The Tower Bell Homepage, www.home.swbell.net/csz_stl/towerbells/TowerBells.html#Section1, also describes the terms as multiple bells hung in a structure:


Carillons are musical instruments made of at least 23 conventional tower bells which have been tuned so that they can be played together in harmony. The bells are hung fixed in a frame, or "dead", and are played by some kind of mechanism which operates internal clappers and/or external hammers. There are two varieties:

Traditional carillons use a keyboard with baton-shaped manual keys, a pedalboard, and "tracker" action (direct mechanical connection) for precise dynamic control and maximum musical potential.

Non-traditional carillons use electro-mechanical or electro-pneumatic mechanisms, driven by an electric keyboard and/or various kinds of automatic controls. Most have no capability whatsoever for musical dynamics. Still, they contain real bells, unlike the various electronic devices that attempt (unsuccessfully) to imitate bells.


Chimes are smaller musical instruments (8 to 22 conventional tower bells, hung fixed) in which the bells may or may not have been tuned, but they approximate the diatonic or chromatic scales sufficiently well to be able to play tunes recognizably. Some are in fact tuned to the same precision as carillons, and thus can be used to play harmony as well as melody. Several different kinds of mechanisms have been used to play chimes, either manually or automatically, but in comparison to carillons there is less need to distinguish between traditional and non-traditional mechanisms. An additional function as a clock-chime is fairly common. Among older chimes in churches, the inclusion of one or more swinging bells is also fairly common.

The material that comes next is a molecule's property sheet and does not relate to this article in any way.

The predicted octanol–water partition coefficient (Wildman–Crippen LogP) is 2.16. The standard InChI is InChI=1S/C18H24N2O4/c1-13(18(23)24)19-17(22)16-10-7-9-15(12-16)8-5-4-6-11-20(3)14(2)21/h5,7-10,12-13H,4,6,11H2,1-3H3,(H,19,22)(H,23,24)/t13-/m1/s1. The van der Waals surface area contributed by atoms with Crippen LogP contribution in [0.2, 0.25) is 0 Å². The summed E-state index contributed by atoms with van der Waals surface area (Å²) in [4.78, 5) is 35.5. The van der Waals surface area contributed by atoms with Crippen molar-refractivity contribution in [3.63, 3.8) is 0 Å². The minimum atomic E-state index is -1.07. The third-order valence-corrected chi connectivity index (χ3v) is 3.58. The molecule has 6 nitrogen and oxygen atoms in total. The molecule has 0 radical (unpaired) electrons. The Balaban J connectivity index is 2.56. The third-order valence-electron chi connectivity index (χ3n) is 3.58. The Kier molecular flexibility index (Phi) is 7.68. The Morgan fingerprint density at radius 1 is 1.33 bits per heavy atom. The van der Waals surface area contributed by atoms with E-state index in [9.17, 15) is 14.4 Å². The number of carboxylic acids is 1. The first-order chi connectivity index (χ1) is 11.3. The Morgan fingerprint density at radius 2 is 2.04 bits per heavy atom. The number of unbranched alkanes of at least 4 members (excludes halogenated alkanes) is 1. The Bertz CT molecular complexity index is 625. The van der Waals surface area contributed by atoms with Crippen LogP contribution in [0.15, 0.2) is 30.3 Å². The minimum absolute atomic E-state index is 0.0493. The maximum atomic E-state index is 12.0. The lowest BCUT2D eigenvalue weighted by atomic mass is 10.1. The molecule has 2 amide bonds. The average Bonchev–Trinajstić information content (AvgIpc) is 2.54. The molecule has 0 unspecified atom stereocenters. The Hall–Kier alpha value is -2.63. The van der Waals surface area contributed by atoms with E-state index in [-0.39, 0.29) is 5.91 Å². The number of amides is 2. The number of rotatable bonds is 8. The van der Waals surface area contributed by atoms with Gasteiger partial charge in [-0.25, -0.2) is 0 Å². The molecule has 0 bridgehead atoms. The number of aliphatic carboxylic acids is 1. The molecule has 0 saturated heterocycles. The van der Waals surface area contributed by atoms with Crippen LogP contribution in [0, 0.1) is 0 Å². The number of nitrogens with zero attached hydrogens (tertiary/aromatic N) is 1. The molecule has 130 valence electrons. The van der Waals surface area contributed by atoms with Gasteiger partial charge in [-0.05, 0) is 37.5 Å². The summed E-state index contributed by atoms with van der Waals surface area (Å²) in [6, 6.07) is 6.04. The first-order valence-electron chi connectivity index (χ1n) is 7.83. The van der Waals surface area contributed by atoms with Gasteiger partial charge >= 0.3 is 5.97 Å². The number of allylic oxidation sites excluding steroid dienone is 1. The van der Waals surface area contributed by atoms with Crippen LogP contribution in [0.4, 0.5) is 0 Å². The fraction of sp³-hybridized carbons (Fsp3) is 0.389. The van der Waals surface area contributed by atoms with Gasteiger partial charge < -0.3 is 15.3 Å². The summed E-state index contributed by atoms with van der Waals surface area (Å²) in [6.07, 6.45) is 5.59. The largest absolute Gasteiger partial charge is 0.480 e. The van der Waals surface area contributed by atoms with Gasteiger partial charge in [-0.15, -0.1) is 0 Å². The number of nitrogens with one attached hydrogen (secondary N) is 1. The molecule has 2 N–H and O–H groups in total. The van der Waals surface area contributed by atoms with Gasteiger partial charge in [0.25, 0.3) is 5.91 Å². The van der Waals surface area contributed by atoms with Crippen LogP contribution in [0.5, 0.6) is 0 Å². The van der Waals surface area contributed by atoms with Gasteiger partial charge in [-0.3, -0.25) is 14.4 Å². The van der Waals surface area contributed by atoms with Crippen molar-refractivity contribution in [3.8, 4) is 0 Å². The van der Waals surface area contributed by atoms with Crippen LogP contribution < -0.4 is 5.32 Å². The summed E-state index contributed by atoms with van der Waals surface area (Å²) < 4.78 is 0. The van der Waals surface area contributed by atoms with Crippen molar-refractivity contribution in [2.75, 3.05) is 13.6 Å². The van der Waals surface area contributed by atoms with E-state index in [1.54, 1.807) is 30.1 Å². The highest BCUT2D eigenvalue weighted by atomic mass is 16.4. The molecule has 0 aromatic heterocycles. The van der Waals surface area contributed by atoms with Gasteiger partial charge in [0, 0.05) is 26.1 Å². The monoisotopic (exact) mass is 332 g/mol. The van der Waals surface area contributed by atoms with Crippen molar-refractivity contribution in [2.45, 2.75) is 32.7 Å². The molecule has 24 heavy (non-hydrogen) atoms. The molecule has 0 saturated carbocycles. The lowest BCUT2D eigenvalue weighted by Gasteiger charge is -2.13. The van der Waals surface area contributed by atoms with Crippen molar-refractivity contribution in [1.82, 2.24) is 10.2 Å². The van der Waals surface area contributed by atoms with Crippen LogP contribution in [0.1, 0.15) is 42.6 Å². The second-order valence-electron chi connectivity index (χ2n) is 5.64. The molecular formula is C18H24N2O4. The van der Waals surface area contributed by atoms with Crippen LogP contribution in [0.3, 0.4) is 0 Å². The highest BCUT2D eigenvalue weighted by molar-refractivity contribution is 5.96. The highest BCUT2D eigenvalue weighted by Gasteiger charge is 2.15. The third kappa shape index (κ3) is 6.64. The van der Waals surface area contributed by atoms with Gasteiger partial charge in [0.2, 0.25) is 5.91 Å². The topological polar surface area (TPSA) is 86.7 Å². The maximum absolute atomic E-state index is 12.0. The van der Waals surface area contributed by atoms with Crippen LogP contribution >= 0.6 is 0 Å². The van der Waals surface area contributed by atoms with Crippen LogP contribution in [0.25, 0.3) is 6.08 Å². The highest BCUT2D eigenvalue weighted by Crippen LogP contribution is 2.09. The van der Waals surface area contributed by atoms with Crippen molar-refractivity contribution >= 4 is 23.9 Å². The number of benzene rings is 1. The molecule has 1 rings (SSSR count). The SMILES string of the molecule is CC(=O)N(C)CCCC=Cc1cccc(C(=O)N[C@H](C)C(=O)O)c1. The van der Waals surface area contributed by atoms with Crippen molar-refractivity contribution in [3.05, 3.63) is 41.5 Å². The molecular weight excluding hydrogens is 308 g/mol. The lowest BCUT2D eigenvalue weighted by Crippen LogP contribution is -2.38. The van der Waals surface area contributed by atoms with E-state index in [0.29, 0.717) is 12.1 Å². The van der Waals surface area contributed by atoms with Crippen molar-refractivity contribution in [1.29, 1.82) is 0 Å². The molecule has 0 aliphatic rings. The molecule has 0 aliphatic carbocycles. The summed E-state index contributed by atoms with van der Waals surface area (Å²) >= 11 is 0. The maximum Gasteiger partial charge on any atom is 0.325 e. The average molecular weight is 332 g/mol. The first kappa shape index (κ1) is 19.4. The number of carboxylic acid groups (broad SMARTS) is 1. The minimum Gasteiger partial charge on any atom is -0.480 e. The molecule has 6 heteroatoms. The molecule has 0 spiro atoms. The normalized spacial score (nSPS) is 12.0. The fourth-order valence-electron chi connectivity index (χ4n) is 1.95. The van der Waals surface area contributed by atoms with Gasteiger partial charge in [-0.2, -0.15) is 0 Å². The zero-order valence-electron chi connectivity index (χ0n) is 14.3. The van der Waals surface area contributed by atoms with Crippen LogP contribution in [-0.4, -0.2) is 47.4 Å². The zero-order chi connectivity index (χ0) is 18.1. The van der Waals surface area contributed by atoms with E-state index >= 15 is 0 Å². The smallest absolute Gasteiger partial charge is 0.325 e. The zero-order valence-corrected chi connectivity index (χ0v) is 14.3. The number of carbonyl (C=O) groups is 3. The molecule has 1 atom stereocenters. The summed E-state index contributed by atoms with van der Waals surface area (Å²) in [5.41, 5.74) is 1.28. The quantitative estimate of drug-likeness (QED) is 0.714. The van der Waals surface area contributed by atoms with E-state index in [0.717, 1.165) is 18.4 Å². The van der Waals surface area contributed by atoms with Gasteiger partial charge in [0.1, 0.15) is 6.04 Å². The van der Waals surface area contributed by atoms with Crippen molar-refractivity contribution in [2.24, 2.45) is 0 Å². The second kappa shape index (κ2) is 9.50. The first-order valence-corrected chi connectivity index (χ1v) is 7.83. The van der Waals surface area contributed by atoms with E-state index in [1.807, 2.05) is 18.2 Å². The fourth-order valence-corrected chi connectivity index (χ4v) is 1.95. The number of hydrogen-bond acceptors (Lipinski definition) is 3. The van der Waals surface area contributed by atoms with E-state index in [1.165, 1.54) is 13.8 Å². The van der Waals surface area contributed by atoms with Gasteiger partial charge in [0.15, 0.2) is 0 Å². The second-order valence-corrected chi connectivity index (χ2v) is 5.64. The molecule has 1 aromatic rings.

A peal is a set of two or more bells hung for swinging in less than a full circle. Consequently, each bell swings at its own natural pendulum frequency, so that it appears to sound randomly with respect to the other bell(s) in the peal. In Canada and the USA, some churches have peals of two to five bells; in churches of continental Europe and Spanish-speaking countries, cathedrals and very large churches may have peals of more than a dozen bells. There is no prescribed relationship among the pitches of peal bells, though in the case of three or four they are often arranged in a major or minor chord.

The instant sets of hand bells are individual bells. Although the bells might be played at the same time, they are played individually by hand. They are not mounted together in any sort of frame or structure. Therefore, the hand bells do not fit the description of a peal, chime or carillon. Therefore, the sets of hand bells are classified in subheading 9206.00.8000, HTSUSA.


In accordance with the above discussion the sets of hand bells are classified in heading 9206. They are provided for in subheading 9206.00.8000, HTSUSA, as “Percussion musical instruments (for example, drums, xylophones, cymbals, castanets, maracas): Other.” The 2003 column one, general rate of duty rate is 5.3% ad valorum. Duty rates are provided for your convenience and are subject to change. The text of the most recent HTSUSA and the accompanying duty rates are provided on the World Wide Web at www.usitc.gov/tata/hts.

The protest should be DENIED. In accordance with the Protest/Petition Processing Handbook (CIS HB, January 2002, pp. 18 and 21), you are to mail this decision, together with the CBP Form 19, to the protestant no later than 60 days from the date of this letter. Any reliquidation of the entry or entries in accordance with the decision must be accomplished prior to mailing the decision.

Sixty days from the date of the decision, the Office of Regulations and Rulings will make the decision available to CBP personnel, and to the public on the CBP Home Page on the World Wide Web at www.cbp.gov, by means of the Freedom of Information Act, and other methods of public distribution.


Myles B. Harmon, Director
Commercial and Trade Facilitation Division

Previous Ruling Next Ruling

See also: